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Yorkshire supply teacher shortfall as profession’s profile drops

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The falling profile of supply teaching in Yorkshire is minimising the importance of the profession and contributing to the current shortfall of school teachers, according to Randstad Education.

The supply teaching agency is hosting the first-ever national conference for UK supply teachers at Sheffield Hallam University on 20 June, in partnership with the Sheffield Institute of Education (SIoE).

Ahead of the event and National Supply Teacher Week, the specialist education recruiter analysed Yorkshire media coverage over the past fifteen years, finding that the profile of supply teaching in the local press is in decline.

By 2014 the coverage devoted to supply teaching in the Yorkshire press had fallen 87 per cent on 2001 levels, down from 23 articles per year to two.

Current media focus on supply teaching in Yorkshire and throughout the region has been at near rock-bottom for a couple of years now, with coverage on the profession in the two years to 2014 representing only 8% of the total coverage for the 2000 – 2014 period. This has fallen from 41% during 2000 – 2002.

More recent comparators illustrate that the proportion of coverage related to supply teaching has continued to dip, with the press profile between 2012 – 2014 four percentage points down on 2009 – 2011 levels.

On current projections, 2015 looks set to be a period of similarly low awareness of the supply teaching profession.

Randstad Education believe that at a time when Yorkshire region is experiencing a serious shortfall of teachers – partly due to the profession’s increasingly high drop-out rates – this side-lining of supply teaching in Yorkshire media is particularly dangerous.

Stewart McCoy, strategic operations director of Randstad Education, said:  “The figures we are seeing from Yorkshire are dispiriting. Supply teachers perform an enormously challenging and important role. They go into classrooms up and down the region to ensure that children avoid experiencing damaging gaps in their education.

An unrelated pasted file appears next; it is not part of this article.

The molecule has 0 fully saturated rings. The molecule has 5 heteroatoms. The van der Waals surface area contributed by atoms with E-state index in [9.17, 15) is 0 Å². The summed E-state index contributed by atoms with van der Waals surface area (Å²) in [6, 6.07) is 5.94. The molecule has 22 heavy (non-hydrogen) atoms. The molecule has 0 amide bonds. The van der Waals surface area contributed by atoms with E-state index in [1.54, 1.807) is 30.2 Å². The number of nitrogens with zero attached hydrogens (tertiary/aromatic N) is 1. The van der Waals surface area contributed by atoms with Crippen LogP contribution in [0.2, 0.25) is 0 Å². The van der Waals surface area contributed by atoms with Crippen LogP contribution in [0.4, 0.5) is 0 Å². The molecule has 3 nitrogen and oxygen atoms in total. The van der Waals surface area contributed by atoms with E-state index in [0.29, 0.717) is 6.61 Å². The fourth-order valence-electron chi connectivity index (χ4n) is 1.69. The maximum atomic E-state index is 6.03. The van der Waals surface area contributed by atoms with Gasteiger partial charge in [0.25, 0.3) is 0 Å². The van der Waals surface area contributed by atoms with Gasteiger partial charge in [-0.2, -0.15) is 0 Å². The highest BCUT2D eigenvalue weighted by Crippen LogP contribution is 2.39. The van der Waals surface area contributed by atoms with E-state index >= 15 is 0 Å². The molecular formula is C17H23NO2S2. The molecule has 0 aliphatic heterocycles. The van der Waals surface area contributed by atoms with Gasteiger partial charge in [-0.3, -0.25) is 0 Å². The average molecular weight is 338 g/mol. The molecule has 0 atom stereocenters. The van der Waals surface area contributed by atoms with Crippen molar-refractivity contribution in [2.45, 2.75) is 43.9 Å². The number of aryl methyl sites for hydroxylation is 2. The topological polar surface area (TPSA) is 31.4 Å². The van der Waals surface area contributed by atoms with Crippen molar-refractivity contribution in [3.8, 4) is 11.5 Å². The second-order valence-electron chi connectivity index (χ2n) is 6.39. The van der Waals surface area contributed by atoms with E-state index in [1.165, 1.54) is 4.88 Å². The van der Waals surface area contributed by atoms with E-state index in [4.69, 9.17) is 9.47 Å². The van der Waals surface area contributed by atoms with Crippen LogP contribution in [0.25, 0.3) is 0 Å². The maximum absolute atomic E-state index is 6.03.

“The quiet shunning of the profession which we are witnessing now has set off a socially harmful chain reaction whereby as their profile sinks, so does the public’s awareness of their important role in education.

“As a result, supply teaching risks falling off the radar as a career for many in Yorkshire and around the region, meaning many would-be educators will miss out on the benefits the role offers. It’s a great route back into teaching after a break from the profession, or as a first foundation stone for those still looking for a teaching job. 

National Supply Teacher Week is a great opportunity to boost awareness of the profession, and Randstad Education are marking the occasion by offering supply teachers across the country the chance to attend the first-ever professional development conference for supply teachers, which will be free to attend.”

In addition, the tone of reporting on supply teaching nationwide is also becoming increasingly negative. From 2000 – 2004, there were twice as many negative articles in the national press on supply teaching as there were positive.

This ratio has worsened over time. In the four years to 2014, there were four times as many negative articles about supply teaching than there were positive.

Mr McCoy added:“A recent piece in the Daily Mail is case in point – laying poor standards in schools at the door of supply teachers.  Inflammatory pieces like this erode the standing of the profession in the UK.

“It is true that many supply teachers don’t receive enough training – but to tar them all with the same brush does the sector an extreme disservice. 

“When it comes to raising the standards of education, supply teachers are part of the solution. This is why Randstad Education is committed to improving standards of supply teaching – and is holding an all-day conference for hundreds of supply teachers across the UK, to offer training and develop their skills.

“With a programme especially designed alongside the SIoE, this will be the first national event of its kind for the supply teaching profession – and will provide supply teachers with a collaborative platform to share ideas, explore different teaching approaches, and be inspired by new strategies.

“Supply teachers will be able to build on their experience to ensure they are fully-prepared for the classroom, and know how to get the best results out of their students, so that they can boost the quality of teaching in schools.” 

Randstad Education’s one-day conference will be held at Sheffield Hallam University in partnership with the Sheffield Institute of Education, on Saturday 20 June.

In support of National Supply Teachers week, it is free to attend (worth £275 per delegate), and supply teachers will be offered advice on implementing effective and innovative teaching and learning strategies in the classroom. 

The all-day event will also include four bespoke, interactive workshops on priority educational themes, and participants will also have a choice of subject specialist sessions across science, maths and English. 

 

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